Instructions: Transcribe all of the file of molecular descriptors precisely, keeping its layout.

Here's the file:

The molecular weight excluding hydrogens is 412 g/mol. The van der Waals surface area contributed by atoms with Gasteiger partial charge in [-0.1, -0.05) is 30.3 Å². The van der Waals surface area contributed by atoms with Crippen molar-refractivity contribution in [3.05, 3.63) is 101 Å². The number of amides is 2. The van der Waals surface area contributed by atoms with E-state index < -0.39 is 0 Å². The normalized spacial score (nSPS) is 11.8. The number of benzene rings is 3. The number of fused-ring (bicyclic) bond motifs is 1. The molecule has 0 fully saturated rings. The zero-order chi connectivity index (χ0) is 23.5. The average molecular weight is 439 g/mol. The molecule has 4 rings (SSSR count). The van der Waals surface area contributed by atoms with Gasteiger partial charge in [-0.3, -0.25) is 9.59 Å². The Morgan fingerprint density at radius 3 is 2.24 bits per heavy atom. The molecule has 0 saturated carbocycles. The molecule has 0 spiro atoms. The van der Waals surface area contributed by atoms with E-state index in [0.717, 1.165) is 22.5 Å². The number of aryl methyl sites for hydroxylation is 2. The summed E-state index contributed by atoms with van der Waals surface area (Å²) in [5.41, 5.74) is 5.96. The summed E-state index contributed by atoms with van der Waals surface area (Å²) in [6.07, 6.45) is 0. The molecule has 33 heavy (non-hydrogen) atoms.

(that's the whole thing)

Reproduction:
The molecular weight excluding hydrogens is 412 g/mol. The van der Waals surface area contributed by atoms with Gasteiger partial charge in [-0.1, -0.05) is 30.3 Å². The van der Waals surface area contributed by atoms with Crippen molar-refractivity contribution in [3.05, 3.63) is 101 Å². The number of amides is 2. The van der Waals surface area contributed by atoms with E-state index < -0.39 is 0 Å². The normalized spacial score (nSPS) is 11.8. The number of benzene rings is 3. The number of fused-ring (bicyclic) bond motifs is 1. The molecule has 0 fully saturated rings. The zero-order chi connectivity index (χ0) is 23.5. The average molecular weight is 439 g/mol. The molecule has 4 rings (SSSR count). The van der Waals surface area contributed by atoms with Gasteiger partial charge in [-0.3, -0.25) is 9.59 Å². The Morgan fingerprint density at radius 3 is 2.24 bits per heavy atom. The molecule has 0 saturated carbocycles. The molecule has 0 spiro atoms. The van der Waals surface area contributed by atoms with E-state index in [0.717, 1.165) is 22.5 Å². The number of aryl methyl sites for hydroxylation is 2. The summed E-state index contributed by atoms with van der Waals surface area (Å²) in [5.41, 5.74) is 5.96. The summed E-state index contributed by atoms with van der Waals surface area (Å²) in [6.07, 6.45) is 0. The molecule has 33 heavy (non-hydrogen) atoms.